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MFG Financial, Inc. v. Vigos

Supreme Court of Idaho

January 18, 2018

MFG FINANCIAL, INC., an Arizona corporation, Plaintiff-Respondent-Cross Appellant,
v.
JUSTIN VIGOS, an individual, Defendant-Appellant-Cross Respondent.

         2018 Opinion No. 9

         Appeal from the District Court of the Fourth Judicial District of the State of Idaho, Ada County. Hon. Gerald F. Schroeder, Senior District Judge.

         The decision of the district court is affirmed.

          Ballard Law, PLLC, Rexburg and Barkley Smith Law, PLLC, Boise, for appellant.

          Eberle, Berlin, Kading, Turnbow & McKlveen, Boise, for respondent.

          HORTON, Justice

         Justin Vigos appeals the decision of the district court in Ada County reversing an order from the magistrate court granting his motion for summary judgment against MFG Financial, Inc. (MFG). MFG initiated this action to recover damages from a breach of contract. In 2007, Vigos purchased a vehicle from Karl Malone Toyota. The contract was assigned to Courtesy Auto Credit (Courtesy). After some time, Vigos defaulted on the contract and the vehicle was repossessed and sold at auction. Courtesy then allegedly assigned the contract to MFG who initiated this action in 2015. After some discovery, the parties each filed a motion for summary judgment. The magistrate court granted Vigos's motion for summary judgment, finding that MFG had not presented sufficient admissible evidence to show that it was a real party in interest. MFG appealed to the district court. The district court reversed the decision of the magistrate court. Vigos appeals, arguing that the district court applied the wrong standard when it failed to first determine if evidence was admissible before considering it for purposes of summary judgment. MFG cross appeals, arguing that the district court erred when it failed to award it attorney fees on appeal. We affirm.

         I. FACTUAL AND PROCEDURAL BACKGROUND

         In 2001, Vigos entered into a contract to purchase a vehicle from Karl Malone Toyota. After selling the vehicle, Karl Malone Toyota assigned its rights in the contract to Courtesy. By 2009, Vigos was delinquent on his payments and the car was repossessed and sold at auction. After the sale of the vehicle, there was still a deficiency on the account. In 2014, Courtesy allegedly assigned its rights in the contract to MFG.

         MFG brought this action to collect on the contract in September 2015. After some discovery, each party filed a motion for summary judgment. Prior to the hearing on the motion for summary judgment, MFG filed a motion for continuance in the hopes that they would be able to depose Vigos before the hearing, as Vigos had previously been unavailable for deposition. The magistrate court declined to hear arguments on the motion to continue. After a hearing, the magistrate court granted Vigos's motion for summary judgment. The magistrate also granted Vigos attorney fees and costs of $16, 113.50.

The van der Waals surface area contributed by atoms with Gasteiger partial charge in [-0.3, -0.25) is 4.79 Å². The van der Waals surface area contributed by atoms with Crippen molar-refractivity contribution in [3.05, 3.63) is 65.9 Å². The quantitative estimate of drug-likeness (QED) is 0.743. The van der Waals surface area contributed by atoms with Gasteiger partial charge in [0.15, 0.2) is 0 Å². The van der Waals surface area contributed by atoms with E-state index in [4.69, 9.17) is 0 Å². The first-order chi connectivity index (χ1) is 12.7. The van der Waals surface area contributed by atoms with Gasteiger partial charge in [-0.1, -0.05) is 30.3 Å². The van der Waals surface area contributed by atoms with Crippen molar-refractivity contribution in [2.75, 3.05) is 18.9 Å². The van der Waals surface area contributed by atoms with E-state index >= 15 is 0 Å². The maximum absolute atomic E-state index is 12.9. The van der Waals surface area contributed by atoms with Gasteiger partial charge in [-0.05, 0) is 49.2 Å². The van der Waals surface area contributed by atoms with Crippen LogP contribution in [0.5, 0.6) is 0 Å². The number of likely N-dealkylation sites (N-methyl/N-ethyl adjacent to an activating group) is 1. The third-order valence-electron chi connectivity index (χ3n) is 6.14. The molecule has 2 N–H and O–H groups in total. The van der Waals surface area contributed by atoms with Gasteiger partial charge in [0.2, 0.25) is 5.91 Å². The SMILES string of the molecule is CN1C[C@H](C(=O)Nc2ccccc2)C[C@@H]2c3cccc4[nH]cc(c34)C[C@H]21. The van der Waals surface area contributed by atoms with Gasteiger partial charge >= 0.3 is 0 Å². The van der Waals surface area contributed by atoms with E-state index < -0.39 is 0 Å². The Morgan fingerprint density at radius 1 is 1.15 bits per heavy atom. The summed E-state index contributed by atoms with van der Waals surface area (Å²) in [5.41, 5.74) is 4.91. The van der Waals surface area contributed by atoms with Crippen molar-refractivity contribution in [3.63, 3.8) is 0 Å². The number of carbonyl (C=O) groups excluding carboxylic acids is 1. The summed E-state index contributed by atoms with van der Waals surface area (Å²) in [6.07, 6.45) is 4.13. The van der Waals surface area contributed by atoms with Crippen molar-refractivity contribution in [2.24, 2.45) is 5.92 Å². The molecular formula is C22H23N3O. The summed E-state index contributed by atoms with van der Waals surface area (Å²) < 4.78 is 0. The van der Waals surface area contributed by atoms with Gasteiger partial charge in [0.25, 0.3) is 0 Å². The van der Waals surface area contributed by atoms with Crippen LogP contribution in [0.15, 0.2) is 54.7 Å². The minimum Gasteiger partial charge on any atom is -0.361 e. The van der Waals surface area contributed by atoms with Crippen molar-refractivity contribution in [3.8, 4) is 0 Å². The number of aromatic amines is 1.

On April 25, 2016, MFG appealed the decision of the magistrate court granting summary judgment. The district court reversed the magistrate court's order granting Vigos's motion for summary judgment. In reversing the magistrate court, the district court held that MFG had presented sufficient evidence to show that there was a genuine issue of material fact about whether it was a real party in interest. Vigos timely appealed, arguing that the district court erred in reversing the decision of the magistrate court. MFG cross appealed, arguing that the district court erred when it failed to award it attorney fees on appeal.

         II. STANDARD OF REVIEW

When this Court reviews the decision of a district court sitting in its capacity as an appellate court, the standard of review is as follows: "The Supreme Court reviews the trial court (magistrate) record to determine whether there is substantial and competent evidence to support the magistrate's findings of fact and whether the magistrate's conclusions of law follow from those findings. If those findings are so supported and the conclusions follow therefrom and if the district court affirmed the magistrate's decision, we affirm the district court's decision as a matter of procedure."

Pelayo v. Pelayo, 154 Idaho 855, 858, 303 P.3d 214, 217 (2013) (quoting Bailey v. Bailey, 153 Idaho 526, 529, 284 P.3d 970, 973 (2012)). "Thus this court does not review the decision of the magistrate court." Id. at 859, 303 P.3d at 218. "Rather, we are procedurally bound to affirm or reverse the decision of the district court." Id. (quoting Bailey, 153 Idaho at 529, 284 P.3d at 973). "In an appeal from an order granting summary judgment, this Court's standard of review is the same as that used by the trial court in ruling on the motion." Shea v. Kevic Corp., 156 Idaho 540, 544, 328 P.3d 520, 524 (2014) (quoting Summers v. Cambridge Joint Sch. Dist. No. 432, 139 Idaho 953, 955, 88 P.3d 772, 774 (2004)). Summary judgment is proper, ...


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